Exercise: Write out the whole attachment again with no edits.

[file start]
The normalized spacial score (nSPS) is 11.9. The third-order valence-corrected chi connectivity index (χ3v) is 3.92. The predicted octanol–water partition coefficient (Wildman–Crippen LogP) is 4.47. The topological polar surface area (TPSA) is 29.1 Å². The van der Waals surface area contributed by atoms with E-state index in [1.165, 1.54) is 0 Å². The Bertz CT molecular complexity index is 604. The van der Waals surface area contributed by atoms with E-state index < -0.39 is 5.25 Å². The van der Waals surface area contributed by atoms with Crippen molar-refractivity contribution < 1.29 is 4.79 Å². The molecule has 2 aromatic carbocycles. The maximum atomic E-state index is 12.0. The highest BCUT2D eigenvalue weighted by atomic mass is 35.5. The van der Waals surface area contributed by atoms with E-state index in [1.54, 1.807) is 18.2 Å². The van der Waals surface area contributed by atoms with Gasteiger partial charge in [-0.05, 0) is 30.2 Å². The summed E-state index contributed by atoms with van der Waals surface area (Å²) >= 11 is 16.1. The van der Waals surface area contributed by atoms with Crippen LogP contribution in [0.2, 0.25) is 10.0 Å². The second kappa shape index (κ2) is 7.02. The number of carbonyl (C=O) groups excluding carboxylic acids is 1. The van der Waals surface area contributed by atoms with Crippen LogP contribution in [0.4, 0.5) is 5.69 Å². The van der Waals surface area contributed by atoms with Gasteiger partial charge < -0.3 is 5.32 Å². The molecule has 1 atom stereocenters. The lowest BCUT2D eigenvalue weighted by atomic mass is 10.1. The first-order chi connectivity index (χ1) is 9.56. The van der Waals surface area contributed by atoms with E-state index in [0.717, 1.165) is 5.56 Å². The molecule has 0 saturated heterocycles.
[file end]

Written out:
The normalized spacial score (nSPS) is 11.9. The third-order valence-corrected chi connectivity index (χ3v) is 3.92. The predicted octanol–water partition coefficient (Wildman–Crippen LogP) is 4.47. The topological polar surface area (TPSA) is 29.1 Å². The van der Waals surface area contributed by atoms with E-state index in [1.165, 1.54) is 0 Å². The Bertz CT molecular complexity index is 604. The van der Waals surface area contributed by atoms with E-state index < -0.39 is 5.25 Å². The van der Waals surface area contributed by atoms with Crippen molar-refractivity contribution < 1.29 is 4.79 Å². The molecule has 2 aromatic carbocycles. The maximum atomic E-state index is 12.0. The highest BCUT2D eigenvalue weighted by atomic mass is 35.5. The van der Waals surface area contributed by atoms with E-state index in [1.54, 1.807) is 18.2 Å². The van der Waals surface area contributed by atoms with Gasteiger partial charge in [-0.05, 0) is 30.2 Å². The summed E-state index contributed by atoms with van der Waals surface area (Å²) >= 11 is 16.1. The van der Waals surface area contributed by atoms with Crippen LogP contribution in [0.2, 0.25) is 10.0 Å². The second kappa shape index (κ2) is 7.02. The number of carbonyl (C=O) groups excluding carboxylic acids is 1. The van der Waals surface area contributed by atoms with Crippen LogP contribution in [0.4, 0.5) is 5.69 Å². The van der Waals surface area contributed by atoms with Gasteiger partial charge < -0.3 is 5.32 Å². The molecule has 1 atom stereocenters. The lowest BCUT2D eigenvalue weighted by atomic mass is 10.1. The first-order chi connectivity index (χ1) is 9.56. The van der Waals surface area contributed by atoms with E-state index in [0.717, 1.165) is 5.56 Å². The molecule has 0 saturated heterocycles.